- Bugdom: The bee hive featured in level 5 has the standard "stacked rings with a hole in one side" (plus a porch under said hole) appearance, and serves as the "boss" of the level (once it's blasted enough, it catches on fire, ending the level).
- Don't Starve: Beehives resemble a wasp nest crossed with an old style of artificial beehive called a skep. Interestingly, Killer Bee Hives are of a different appearance but are referred as Wasp Hives in the in-game files, implying that Killer Bees were originally meant to be wasps.
- The Elder Scrolls V: Skyrim: Beehives look exactly like wasp nests, even down to the grey colour.
- The Legend of Zelda: Round, ovoid beehives appear in several games, but the most common forms of beehives in the game is a round fan of hexagonal cells hanging from a stem, which resembles small wasp nests far more than anything bees normally make.
- The Legend of Zelda: Link's Awakening: As part of the game's Chain of Deals, Link has to get Tarin to knock a honeycomb out of a tree in order to trade to a chef bear. The honeycomb in question looks mostly like a wasp's nest, consisting of seven downward-pointing cells arranged in a hexagonal pattern and hanging from a thin stem.
- The Legend of Zelda: Ocarina of Time: Beehives, minus the bees, can be found at various points in the game. They're spherical and brown, and covered with hexagonal cells on their undersides.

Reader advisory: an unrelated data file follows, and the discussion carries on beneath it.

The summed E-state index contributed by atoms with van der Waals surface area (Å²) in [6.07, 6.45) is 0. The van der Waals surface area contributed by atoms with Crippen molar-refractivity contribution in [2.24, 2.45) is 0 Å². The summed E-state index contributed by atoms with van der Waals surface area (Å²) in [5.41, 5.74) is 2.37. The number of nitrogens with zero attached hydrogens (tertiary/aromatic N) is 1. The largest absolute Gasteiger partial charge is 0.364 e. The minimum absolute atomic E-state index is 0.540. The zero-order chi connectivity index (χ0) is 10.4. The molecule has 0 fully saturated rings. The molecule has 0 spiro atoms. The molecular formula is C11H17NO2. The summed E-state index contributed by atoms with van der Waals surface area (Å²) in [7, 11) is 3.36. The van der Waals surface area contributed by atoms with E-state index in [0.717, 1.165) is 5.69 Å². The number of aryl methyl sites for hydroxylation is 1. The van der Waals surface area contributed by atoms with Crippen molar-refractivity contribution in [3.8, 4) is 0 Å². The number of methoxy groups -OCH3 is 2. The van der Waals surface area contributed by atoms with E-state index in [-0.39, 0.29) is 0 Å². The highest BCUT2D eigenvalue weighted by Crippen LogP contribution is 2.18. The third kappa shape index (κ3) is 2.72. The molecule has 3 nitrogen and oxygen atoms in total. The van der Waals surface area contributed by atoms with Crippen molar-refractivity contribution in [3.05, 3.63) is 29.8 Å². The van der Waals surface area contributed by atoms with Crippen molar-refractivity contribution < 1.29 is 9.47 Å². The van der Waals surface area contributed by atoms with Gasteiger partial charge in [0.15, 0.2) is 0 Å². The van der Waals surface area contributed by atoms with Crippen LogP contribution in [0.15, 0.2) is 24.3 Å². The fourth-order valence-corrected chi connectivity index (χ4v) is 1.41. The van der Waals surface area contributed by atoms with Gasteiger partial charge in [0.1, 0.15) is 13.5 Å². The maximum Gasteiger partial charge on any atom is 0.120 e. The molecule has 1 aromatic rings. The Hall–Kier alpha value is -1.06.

- The Legend of Zelda: Majora's Mask: The brown beehives from Ocarina of Time make a return, and this time they are populated by stingy bees. Notably, one such beehive can be sneakily dropped onto a group of Gerudos in their Fortress to drive them away.
- The Legend of Zelda: Twilight Princess has an odd example. Link can knock round, papery hives from trees and retrieve bee larvae to use as bait... but the adults are specifically identified as hornets.
- The Legend of Zelda: Phantom Hourglass: Beehives resembling stout yellow cones with their flat surfaces dotted with cells can be found hanging on trees throughout the game.
- The Legend of Zelda: Skyward Sword: Beehives are ovoid objects composed of overlapping scale-like plates, and with multiple small holes for their inhabits to enter and leave through. Notably, their inhabitants are once again referred to as hornets.
- The Legend of Zelda: Breath of the Wild: Courser bees inhabit small circular hives consisting of several hexagonal cells, filled with either honey or white larvae, and hanging upside-down from tree branches by a small stem.
- Pokémon: Vespiquen plays with this trope. Although she's a giant bee-wasp hybrid, her abdomen is shaped like a wasp hive and contains a small pattern of hexagonal cells.